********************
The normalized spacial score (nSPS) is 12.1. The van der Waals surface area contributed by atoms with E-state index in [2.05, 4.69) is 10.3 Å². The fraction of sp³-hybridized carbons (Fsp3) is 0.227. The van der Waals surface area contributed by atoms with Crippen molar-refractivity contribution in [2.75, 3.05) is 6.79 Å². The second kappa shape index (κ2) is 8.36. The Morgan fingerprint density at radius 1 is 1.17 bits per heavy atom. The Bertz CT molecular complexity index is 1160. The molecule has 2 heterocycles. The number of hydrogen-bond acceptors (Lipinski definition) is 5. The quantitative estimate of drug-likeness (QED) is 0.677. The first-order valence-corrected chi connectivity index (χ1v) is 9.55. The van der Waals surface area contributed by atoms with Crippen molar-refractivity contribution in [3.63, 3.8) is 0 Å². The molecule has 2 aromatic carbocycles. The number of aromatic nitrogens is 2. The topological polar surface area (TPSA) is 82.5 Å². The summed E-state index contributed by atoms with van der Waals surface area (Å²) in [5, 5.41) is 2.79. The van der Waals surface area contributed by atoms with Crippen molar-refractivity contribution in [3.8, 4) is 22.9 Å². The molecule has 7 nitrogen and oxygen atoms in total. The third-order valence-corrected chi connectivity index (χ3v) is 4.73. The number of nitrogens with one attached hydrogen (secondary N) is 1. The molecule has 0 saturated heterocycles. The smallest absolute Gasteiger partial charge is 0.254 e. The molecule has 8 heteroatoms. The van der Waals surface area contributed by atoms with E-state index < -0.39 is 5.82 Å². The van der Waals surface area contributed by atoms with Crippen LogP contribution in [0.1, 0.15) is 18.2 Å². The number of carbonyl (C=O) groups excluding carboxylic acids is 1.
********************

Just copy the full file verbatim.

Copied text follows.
The normalized spacial score (nSPS) is 12.1. The van der Waals surface area contributed by atoms with E-state index in [2.05, 4.69) is 10.3 Å². The fraction of sp³-hybridized carbons (Fsp3) is 0.227. The van der Waals surface area contributed by atoms with Crippen molar-refractivity contribution in [2.75, 3.05) is 6.79 Å². The second kappa shape index (κ2) is 8.36. The Morgan fingerprint density at radius 1 is 1.17 bits per heavy atom. The Bertz CT molecular complexity index is 1160. The molecule has 2 heterocycles. The number of hydrogen-bond acceptors (Lipinski definition) is 5. The quantitative estimate of drug-likeness (QED) is 0.677. The first-order valence-corrected chi connectivity index (χ1v) is 9.55. The van der Waals surface area contributed by atoms with Crippen molar-refractivity contribution in [3.63, 3.8) is 0 Å². The molecule has 2 aromatic carbocycles. The number of aromatic nitrogens is 2. The topological polar surface area (TPSA) is 82.5 Å². The summed E-state index contributed by atoms with van der Waals surface area (Å²) in [5, 5.41) is 2.79. The van der Waals surface area contributed by atoms with Crippen molar-refractivity contribution in [3.8, 4) is 22.9 Å². The molecule has 7 nitrogen and oxygen atoms in total. The third-order valence-corrected chi connectivity index (χ3v) is 4.73. The number of nitrogens with one attached hydrogen (secondary N) is 1. The molecule has 0 saturated heterocycles. The smallest absolute Gasteiger partial charge is 0.254 e. The molecule has 8 heteroatoms. The van der Waals surface area contributed by atoms with E-state index < -0.39 is 5.82 Å². The van der Waals surface area contributed by atoms with Crippen LogP contribution in [0.1, 0.15) is 18.2 Å². The number of carbonyl (C=O) groups excluding carboxylic acids is 1.